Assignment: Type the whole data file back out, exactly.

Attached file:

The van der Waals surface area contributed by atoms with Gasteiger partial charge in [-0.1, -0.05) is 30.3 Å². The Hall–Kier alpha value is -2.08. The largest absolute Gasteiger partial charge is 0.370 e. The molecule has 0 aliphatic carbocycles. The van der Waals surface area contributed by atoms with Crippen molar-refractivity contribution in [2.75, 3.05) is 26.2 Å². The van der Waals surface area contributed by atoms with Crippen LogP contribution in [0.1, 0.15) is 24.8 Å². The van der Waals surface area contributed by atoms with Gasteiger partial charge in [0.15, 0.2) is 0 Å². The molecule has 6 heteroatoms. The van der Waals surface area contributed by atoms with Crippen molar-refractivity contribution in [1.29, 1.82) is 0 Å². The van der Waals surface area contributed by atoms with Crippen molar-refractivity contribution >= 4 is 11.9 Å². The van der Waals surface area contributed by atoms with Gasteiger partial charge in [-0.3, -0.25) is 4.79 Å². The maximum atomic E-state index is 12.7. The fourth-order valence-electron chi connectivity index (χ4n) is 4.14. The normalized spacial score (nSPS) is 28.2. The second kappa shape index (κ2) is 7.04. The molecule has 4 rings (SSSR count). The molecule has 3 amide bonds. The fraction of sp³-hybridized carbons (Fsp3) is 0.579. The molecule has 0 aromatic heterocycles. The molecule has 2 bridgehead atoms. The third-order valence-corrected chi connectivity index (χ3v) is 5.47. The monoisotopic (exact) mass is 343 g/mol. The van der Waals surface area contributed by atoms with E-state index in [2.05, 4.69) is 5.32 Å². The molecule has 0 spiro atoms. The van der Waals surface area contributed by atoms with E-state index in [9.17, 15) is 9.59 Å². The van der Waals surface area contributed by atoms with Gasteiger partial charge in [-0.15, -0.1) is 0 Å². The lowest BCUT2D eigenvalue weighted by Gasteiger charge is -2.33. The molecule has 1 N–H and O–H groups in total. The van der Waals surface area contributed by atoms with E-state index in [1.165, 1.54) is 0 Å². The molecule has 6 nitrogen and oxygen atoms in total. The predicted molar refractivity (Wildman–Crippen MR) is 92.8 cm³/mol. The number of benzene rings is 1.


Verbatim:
The van der Waals surface area contributed by atoms with Gasteiger partial charge in [-0.1, -0.05) is 30.3 Å². The Hall–Kier alpha value is -2.08. The largest absolute Gasteiger partial charge is 0.370 e. The molecule has 0 aliphatic carbocycles. The van der Waals surface area contributed by atoms with Crippen molar-refractivity contribution in [2.75, 3.05) is 26.2 Å². The van der Waals surface area contributed by atoms with Crippen LogP contribution in [0.1, 0.15) is 24.8 Å². The van der Waals surface area contributed by atoms with Gasteiger partial charge in [0.15, 0.2) is 0 Å². The molecule has 6 heteroatoms. The van der Waals surface area contributed by atoms with Crippen molar-refractivity contribution in [1.29, 1.82) is 0 Å². The van der Waals surface area contributed by atoms with Crippen molar-refractivity contribution >= 4 is 11.9 Å². The van der Waals surface area contributed by atoms with Gasteiger partial charge in [-0.3, -0.25) is 4.79 Å². The maximum atomic E-state index is 12.7. The fourth-order valence-electron chi connectivity index (χ4n) is 4.14. The normalized spacial score (nSPS) is 28.2. The second kappa shape index (κ2) is 7.04. The molecule has 4 rings (SSSR count). The molecule has 3 amide bonds. The fraction of sp³-hybridized carbons (Fsp3) is 0.579. The molecule has 0 aromatic heterocycles. The molecule has 2 bridgehead atoms. The third-order valence-corrected chi connectivity index (χ3v) is 5.47. The monoisotopic (exact) mass is 343 g/mol. The van der Waals surface area contributed by atoms with E-state index in [2.05, 4.69) is 5.32 Å². The molecule has 0 spiro atoms. The van der Waals surface area contributed by atoms with E-state index in [9.17, 15) is 9.59 Å². The van der Waals surface area contributed by atoms with Gasteiger partial charge in [-0.15, -0.1) is 0 Å². The lowest BCUT2D eigenvalue weighted by Gasteiger charge is -2.33. The molecule has 1 N–H and O–H groups in total. The van der Waals surface area contributed by atoms with E-state index in [1.165, 1.54) is 0 Å². The molecule has 6 nitrogen and oxygen atoms in total. The predicted molar refractivity (Wildman–Crippen MR) is 92.8 cm³/mol. The number of benzene rings is 1.